Every September I say it. It’s the most beautiful month of the year where I live. Summer is still here and yet the evenings are beginning to cool. Soft breezes visit often. Wild flowers fall about lazy and flourishing in their rich colours. Spectacular cloud formations make the skies endlessly entertaining. And the light – the light of September is its greatest gift: soft, translucent, dreamy, gentle.
So I’m sitting on a patio on our old and pretty street and a September breeze is feeling luscious on my arms and I’m having one of those “I love my life” moments, when a guy on a skateboard holding a bouquet of flowers sails across my line of vision, and nicely hammers home the life is beautiful thought.
After a week of travelling and eating in restaurants, a simple salad at home is exactly what I needed. I just love these power bowls. They’re so nutritious and filling, and easy to make. This one with mixed greens, cucumbers, carrots, grape tomatoes, chickpeas, avocado, cucumber, hemp seeds, pepita seeds green onion, hummus and yogurt dressing with dill, honey and lemon juice. It’s a good way to clean out the fridge, no?
It’s our last dinner in Alberta on a lovely patio on a lovely tree-lined street, and I’m feeling grateful for this man. The best trip planner ever. He planned every leg of the trip, made all the arrangements and did all of the driving so I could sit back and really see the Rockies and the Plains and the Badlands and all the other parts of this amazing province I’d never visited before. What a good time we had – every minute of it. This goes down in the books as one of the best trips I’ve ever taken, and I didn’t even have to leave Canada.
It wasn’t the first time I’d done a musical pilgrimage. Years ago, during a road trip to visit our friend Sheryl in New York, my sister, her kids and I travelled back up through Woodstock, and then tried our damnedest to find Big Pink, but there was some missing link in the road signs (we suspected perhaps the current home-owner might have caused this) and we just couldn’t find it. Many do it. Music, like all art, is a spiritual experience. And if music affects you as deeply as, say, Music from Big Pink or The Basement Tapes did Cathy and I, then you’d seize any opportunity to be in that place where it was created or inspired. It adds a whole other layer to the musical story and your experience of it.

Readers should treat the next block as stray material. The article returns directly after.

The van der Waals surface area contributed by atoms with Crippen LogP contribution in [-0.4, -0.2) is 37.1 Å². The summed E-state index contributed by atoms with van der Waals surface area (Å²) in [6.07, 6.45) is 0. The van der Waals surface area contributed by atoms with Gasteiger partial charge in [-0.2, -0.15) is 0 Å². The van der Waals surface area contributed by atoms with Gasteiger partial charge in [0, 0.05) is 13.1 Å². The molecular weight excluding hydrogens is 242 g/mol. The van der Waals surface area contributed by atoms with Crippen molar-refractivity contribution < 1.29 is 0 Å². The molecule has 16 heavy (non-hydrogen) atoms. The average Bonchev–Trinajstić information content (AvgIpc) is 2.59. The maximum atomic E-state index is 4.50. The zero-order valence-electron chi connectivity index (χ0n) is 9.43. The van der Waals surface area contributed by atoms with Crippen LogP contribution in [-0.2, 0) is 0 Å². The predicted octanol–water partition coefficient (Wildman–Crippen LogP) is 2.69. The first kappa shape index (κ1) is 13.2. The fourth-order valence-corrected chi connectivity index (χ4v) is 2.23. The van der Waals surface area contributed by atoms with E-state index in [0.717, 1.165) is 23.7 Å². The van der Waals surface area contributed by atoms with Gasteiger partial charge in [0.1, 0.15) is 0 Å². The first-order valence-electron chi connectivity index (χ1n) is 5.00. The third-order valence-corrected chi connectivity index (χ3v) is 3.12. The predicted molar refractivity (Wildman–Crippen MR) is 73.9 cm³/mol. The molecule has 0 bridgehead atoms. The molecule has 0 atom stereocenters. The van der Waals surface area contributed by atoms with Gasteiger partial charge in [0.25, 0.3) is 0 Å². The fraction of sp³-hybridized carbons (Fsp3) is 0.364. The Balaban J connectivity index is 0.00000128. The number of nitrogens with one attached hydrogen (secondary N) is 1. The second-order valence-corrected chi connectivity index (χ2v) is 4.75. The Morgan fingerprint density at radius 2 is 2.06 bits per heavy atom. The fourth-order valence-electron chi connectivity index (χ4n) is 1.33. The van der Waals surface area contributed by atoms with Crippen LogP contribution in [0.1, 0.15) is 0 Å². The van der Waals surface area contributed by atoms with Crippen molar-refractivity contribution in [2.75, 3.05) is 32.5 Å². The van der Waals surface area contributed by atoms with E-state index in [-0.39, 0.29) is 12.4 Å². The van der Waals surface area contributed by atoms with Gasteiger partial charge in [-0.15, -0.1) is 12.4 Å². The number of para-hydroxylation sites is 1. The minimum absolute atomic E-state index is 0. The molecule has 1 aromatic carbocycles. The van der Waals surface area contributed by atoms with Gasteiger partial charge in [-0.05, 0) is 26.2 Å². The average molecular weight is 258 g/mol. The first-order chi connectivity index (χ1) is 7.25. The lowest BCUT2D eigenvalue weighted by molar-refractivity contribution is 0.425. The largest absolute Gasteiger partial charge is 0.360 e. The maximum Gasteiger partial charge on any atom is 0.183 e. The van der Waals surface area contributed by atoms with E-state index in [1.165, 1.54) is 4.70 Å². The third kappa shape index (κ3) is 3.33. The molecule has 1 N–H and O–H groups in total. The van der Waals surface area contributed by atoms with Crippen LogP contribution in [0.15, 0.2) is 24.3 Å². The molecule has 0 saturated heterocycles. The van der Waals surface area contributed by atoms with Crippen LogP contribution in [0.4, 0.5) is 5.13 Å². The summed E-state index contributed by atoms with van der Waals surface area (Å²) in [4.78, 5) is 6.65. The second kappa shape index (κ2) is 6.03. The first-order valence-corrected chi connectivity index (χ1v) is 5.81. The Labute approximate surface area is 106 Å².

So here I am in the beautiful town of Jasper and I realise Pyramid Lake is just a short jaunt out of town, and I have to go because it is at the centre of one of my long-time favourite Blue Rodeo songs, the trippy and joyful Cynthia. While here I learn that Jasper National Park is the world’s second largest dark sky preserve, and so how could star gazing in a place like this not inspire a beautiful song like that?
One of Ceri’s pet peeves is the way people use superlatives to describe ordinary things.
“Can I borrow your pen?”
“How was your first try at making meatloaf?”
As we were driving in Jasper National Park and I’m snapping shots and gaping in wonder at the astounding beauty of it all, Ceri said, “yeah, this is awesome.”
I’d never visited the Rockies before. I’ve flown over them, and that in itself was incredible, seeing the sheer mass of mountains below and the odd peaks poking up through the clouds. And so as we arrive in Jasper I’m feeling happy and grateful to be here in this part of the world. With every bend or dip in the road everything changes and there’s a whole new kind of beauty in front of you. I sit back in my seat and just enjoy.
Not ten minutes into the park we’re in a traffic jam. Cars are all backed up as far in front of us as we can see. I mean, it’s not as bad as all that – there’s plenty all around to keep us entertained, it’s not exactly like being stuck on the Gardiner Expressway at five o’clock on a Tuesday. We inch along for well more than an hour, and then up ahead, we see the cause of the traffic jam – the Jasper Park Welcome Wagon.
I love where I live. I love the noise and energy of the knockabout downtown. The diversity of all us that live here. And the tourists. The history welling within the bricks of this old neighbourhood. The endless supply of new things to do, different foods to try and culture to explore. That I don’t need to own a car. And that I can walk to work! Many unique neighbourhoods to discover. Grand building and humble alleys. A killer view of a really great skyline.
And a short walk to a small, floating, quieter world where just sitting down to watch if for a little while will soothe the mind and breath from all that bustle when it needs to.